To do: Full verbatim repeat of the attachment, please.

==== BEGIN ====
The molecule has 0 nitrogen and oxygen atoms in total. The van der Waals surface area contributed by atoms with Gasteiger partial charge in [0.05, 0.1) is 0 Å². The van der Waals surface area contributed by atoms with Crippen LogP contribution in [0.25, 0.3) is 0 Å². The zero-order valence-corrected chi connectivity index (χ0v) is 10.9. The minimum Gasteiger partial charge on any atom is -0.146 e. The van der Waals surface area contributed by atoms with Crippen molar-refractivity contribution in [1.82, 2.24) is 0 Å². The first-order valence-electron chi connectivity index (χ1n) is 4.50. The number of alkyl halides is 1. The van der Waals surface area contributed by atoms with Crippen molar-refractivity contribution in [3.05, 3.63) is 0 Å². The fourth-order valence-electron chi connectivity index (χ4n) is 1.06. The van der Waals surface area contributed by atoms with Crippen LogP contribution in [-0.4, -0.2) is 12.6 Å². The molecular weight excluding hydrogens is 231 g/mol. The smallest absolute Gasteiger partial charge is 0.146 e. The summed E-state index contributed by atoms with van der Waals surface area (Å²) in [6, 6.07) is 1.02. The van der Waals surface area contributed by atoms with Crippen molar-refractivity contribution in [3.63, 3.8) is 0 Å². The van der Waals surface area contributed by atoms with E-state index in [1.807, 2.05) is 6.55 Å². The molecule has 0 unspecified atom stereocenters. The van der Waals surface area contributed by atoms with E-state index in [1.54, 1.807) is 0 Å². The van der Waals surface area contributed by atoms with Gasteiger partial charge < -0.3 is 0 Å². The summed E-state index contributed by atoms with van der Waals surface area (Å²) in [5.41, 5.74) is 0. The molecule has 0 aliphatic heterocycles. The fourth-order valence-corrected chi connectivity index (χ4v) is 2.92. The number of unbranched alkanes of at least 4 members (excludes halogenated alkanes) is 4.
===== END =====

The molecule has 0 nitrogen and oxygen atoms in total. The van der Waals surface area contributed by atoms with Gasteiger partial charge in [0.05, 0.1) is 0 Å². The van der Waals surface area contributed by atoms with Crippen LogP contribution in [0.25, 0.3) is 0 Å². The zero-order valence-corrected chi connectivity index (χ0v) is 10.9. The minimum Gasteiger partial charge on any atom is -0.146 e. The van der Waals surface area contributed by atoms with Crippen molar-refractivity contribution in [1.82, 2.24) is 0 Å². The first-order valence-electron chi connectivity index (χ1n) is 4.50. The number of alkyl halides is 1. The van der Waals surface area contributed by atoms with Crippen molar-refractivity contribution in [3.05, 3.63) is 0 Å². The fourth-order valence-electron chi connectivity index (χ4n) is 1.06. The van der Waals surface area contributed by atoms with Crippen LogP contribution in [-0.4, -0.2) is 12.6 Å². The molecular weight excluding hydrogens is 231 g/mol. The smallest absolute Gasteiger partial charge is 0.146 e. The summed E-state index contributed by atoms with van der Waals surface area (Å²) in [6, 6.07) is 1.02. The van der Waals surface area contributed by atoms with Crippen molar-refractivity contribution in [3.63, 3.8) is 0 Å². The van der Waals surface area contributed by atoms with E-state index in [1.807, 2.05) is 6.55 Å². The molecule has 0 unspecified atom stereocenters. The van der Waals surface area contributed by atoms with E-state index in [1.54, 1.807) is 0 Å². The van der Waals surface area contributed by atoms with Gasteiger partial charge < -0.3 is 0 Å². The summed E-state index contributed by atoms with van der Waals surface area (Å²) in [5.41, 5.74) is 0. The molecule has 0 aliphatic heterocycles. The fourth-order valence-corrected chi connectivity index (χ4v) is 2.92. The number of unbranched alkanes of at least 4 members (excludes halogenated alkanes) is 4.